Observations on the Travel Ban Decision

As Scott noted earlier, the Supreme Court upheld President Trump’s travel ban this morning on a 5-4 vote. You can read the decision here. These are my first impressions on reading the justices’ opinions:

1. The ruling is obviously correct. Chief Justice Roberts wrote the majority opinion. Roberts begins where he should, with 8 U.S.C. § 1182(f), which gives the President broad authority to restrict the entry of aliens whenever he finds that their entry “would be detrimental to the interests of the United States.” As Roberts points out, “By its terms, §1182 (f) exudes deference to the President in every clause.” He expresses doubt about whether the Court even has the power to review the President’s determination under § 1182 (f), but finds that in any event, “[t]he proclamation falls well within this comprehensive delegation.”

That is the statutory issue. The constitutional question is whether the travel order violates the Establishment Clause of the First Amendment. Note how far we have come since the Constitution was adopted: The First Amendment says that “Congress shall make no law respecting an establishment of religion.” The plaintiffs’ theory was that by allegedly discriminating against Muslims, President Trump’s order “established” other religions–all of them except Islam, apparently.

Since the order never mentions Islam (or any other religion), it is hard to interpret it as an exercise in religious discrimination. Especially since two of the countries to which it applies are not Islamic (Venezuela and North Korea), and the countries covered by the order include only 8% of the world’s Muslims. In any event, the majority sensibly held that Trump’s proclamation is “facially legitimate and bona fide,” and that national security represents a rational basis for the order.

2. The fact that four justices dissented is extraordinary. Their grounds are, in my view, pretextual. Justice Breyer wrote a dissent that strikes me as halfhearted. He goes on and on about the implementation of the travel order, in a manner that is entirely unpersuasive. He says that he would have sent the case back to the District Court for more fact-finding.

3. Justice Sotomayor wrote the dissent that Democrats were hoping for. It is a fiery denunciation of President Trump, but one that includes little material relevant to the case. She quotes, at great length, statements that candidate Donald Trump made during the campaign about wanting to restrict all Islamic immigration. One problem, of course, is that the order at issue doesn’t bar all Islamic immigration–it affects only a tiny percentage of it. The fact (if it is a fact) that Trump would have preferred to issue a different order, obviously can’t make the order he did issue unconstitutional.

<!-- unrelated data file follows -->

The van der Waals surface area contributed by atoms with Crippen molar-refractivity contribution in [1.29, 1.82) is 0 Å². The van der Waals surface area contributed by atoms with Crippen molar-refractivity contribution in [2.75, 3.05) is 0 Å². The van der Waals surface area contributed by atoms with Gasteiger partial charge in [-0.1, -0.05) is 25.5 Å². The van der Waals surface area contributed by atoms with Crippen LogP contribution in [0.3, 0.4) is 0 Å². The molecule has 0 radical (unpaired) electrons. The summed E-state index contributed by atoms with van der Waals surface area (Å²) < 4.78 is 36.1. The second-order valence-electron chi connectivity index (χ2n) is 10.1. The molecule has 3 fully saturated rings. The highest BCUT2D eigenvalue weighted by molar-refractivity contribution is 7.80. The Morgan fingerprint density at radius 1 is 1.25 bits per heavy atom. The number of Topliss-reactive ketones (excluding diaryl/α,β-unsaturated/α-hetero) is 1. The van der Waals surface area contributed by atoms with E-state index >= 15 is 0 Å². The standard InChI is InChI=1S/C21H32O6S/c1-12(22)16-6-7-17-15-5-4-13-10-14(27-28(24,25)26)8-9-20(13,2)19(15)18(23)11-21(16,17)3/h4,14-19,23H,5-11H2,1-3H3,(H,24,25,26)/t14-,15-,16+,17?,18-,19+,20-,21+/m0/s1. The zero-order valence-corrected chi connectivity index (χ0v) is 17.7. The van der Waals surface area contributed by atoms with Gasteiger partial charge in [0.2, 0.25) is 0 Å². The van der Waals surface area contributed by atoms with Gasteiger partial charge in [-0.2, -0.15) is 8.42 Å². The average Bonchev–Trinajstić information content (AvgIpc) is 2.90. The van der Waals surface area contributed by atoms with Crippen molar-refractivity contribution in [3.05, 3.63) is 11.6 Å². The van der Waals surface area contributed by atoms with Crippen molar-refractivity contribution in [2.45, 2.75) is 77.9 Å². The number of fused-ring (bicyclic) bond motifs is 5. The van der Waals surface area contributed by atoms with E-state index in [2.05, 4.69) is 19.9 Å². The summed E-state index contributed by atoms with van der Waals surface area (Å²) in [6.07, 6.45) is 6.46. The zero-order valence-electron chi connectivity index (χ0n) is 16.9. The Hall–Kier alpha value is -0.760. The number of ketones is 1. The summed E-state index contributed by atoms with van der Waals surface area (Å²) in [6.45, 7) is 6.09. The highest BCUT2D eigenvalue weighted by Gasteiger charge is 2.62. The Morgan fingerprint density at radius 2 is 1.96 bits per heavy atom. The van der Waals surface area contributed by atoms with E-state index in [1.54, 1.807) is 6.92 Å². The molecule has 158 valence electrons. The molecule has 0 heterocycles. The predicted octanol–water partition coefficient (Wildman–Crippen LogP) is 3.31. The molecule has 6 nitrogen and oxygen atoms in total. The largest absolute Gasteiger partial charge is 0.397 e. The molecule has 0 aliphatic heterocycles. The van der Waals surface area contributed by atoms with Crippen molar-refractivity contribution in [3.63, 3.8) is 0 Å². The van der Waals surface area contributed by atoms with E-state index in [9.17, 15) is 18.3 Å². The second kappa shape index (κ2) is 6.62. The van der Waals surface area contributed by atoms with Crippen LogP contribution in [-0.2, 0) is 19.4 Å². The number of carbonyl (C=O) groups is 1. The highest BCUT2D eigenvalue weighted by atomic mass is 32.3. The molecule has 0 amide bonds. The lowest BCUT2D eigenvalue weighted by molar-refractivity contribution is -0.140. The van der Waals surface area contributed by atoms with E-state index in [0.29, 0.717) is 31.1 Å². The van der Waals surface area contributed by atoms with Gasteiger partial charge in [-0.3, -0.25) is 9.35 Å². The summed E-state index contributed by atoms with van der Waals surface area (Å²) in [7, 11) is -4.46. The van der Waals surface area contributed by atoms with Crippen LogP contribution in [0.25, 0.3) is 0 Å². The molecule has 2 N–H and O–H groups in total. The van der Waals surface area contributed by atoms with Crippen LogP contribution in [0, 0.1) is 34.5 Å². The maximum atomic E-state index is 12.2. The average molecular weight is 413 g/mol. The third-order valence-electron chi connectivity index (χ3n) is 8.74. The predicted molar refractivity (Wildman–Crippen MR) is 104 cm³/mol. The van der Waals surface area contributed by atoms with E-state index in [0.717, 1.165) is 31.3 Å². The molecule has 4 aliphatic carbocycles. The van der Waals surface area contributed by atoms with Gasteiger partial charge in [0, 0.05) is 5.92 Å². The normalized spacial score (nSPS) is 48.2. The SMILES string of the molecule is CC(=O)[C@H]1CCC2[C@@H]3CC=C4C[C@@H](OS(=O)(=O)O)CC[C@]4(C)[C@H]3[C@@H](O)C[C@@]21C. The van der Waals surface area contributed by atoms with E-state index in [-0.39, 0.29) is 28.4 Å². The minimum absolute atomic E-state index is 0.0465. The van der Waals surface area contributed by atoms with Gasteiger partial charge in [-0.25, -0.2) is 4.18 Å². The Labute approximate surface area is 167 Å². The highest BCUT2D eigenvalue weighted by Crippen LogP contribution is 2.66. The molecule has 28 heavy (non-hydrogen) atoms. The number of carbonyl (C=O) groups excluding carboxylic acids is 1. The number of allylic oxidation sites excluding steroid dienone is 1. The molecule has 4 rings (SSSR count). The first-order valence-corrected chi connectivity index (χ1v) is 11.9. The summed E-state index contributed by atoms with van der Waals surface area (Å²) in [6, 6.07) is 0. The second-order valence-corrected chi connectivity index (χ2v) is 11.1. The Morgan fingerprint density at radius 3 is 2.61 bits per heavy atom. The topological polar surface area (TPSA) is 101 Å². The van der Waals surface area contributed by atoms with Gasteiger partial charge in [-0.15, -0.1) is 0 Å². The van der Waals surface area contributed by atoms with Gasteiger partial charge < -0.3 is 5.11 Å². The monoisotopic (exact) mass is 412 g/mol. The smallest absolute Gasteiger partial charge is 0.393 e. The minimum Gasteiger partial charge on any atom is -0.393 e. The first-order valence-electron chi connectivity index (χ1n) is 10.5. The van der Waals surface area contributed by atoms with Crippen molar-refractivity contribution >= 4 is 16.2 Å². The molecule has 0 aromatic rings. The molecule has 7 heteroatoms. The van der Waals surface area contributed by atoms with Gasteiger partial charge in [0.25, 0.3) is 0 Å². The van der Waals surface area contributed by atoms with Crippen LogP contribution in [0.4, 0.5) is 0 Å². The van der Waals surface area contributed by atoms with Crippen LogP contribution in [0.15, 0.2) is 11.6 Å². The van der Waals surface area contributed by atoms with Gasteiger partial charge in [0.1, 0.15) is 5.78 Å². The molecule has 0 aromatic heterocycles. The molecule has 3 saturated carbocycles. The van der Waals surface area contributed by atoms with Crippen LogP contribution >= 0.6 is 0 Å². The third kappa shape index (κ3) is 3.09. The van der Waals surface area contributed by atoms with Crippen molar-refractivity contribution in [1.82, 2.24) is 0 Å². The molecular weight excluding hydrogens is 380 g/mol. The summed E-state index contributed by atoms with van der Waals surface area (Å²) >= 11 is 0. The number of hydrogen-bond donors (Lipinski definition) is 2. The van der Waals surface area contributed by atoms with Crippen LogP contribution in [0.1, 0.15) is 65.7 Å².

Justice Sotomayor and Justice Ginsberg, who joined in her dissent, do not shy away from the conclusion that if another president had issued the same order, it would have been valid and constitutional. It is only Donald Trump who can’t issue this proclamation, on account of various statements he made that the justices interpret as being hostile to Islam. If Hillary Clinton had issued the same order, it would have been fine.

I therefore see the Sotomayor opinion (and the Breyer opinion, too, although it is more circumspect) as political, not legal, documents. They reflect the Democratic Party’s continuing refusal to accept the result of the 2016 election. In their view, Donald Trump isn’t really our president: he doesn’t have the powers that any other president would have.

4. Somtomayor went so far as to cite the Korematsu case, which upheld the internment of Japanese citizens during World War II, as analogous to Trump’s travel ban. The analogy, as Chief Justice Roberts rightly points out, is absurd. Again, Sotomayor’s only plausible purpose was political, not legal.

5. The four Democrats on the Supreme Court often disagree among themselves. However, in all cases that are viewed as both political and important, they vote as a bloc. I assume they don’t take an oath to the DNC when they are nominated, but their lockstep acquiescence in the party line in high-profile cases is undeniable.

6. As many expected, the Democratic dissenters cite the recently-decided Masterpiece Cakeshop decision in support of their position. The logic goes something like this: The law can’t force a Christian baker to participate in a same-sex wedding to which he has religious objections. Therefore, the President can’t protect the safety of Americans by suspending immigration from selected countries based on a terrorist risk profile and those countries’ unwillingness or inability to share information about risks posed by their nationals. The technical term for that is non sequitur.

The bottom line is that Trump vs. Hawaii came out the right way, but it is deeply disturbing that four justices were willing to put politics before jurisprudence.

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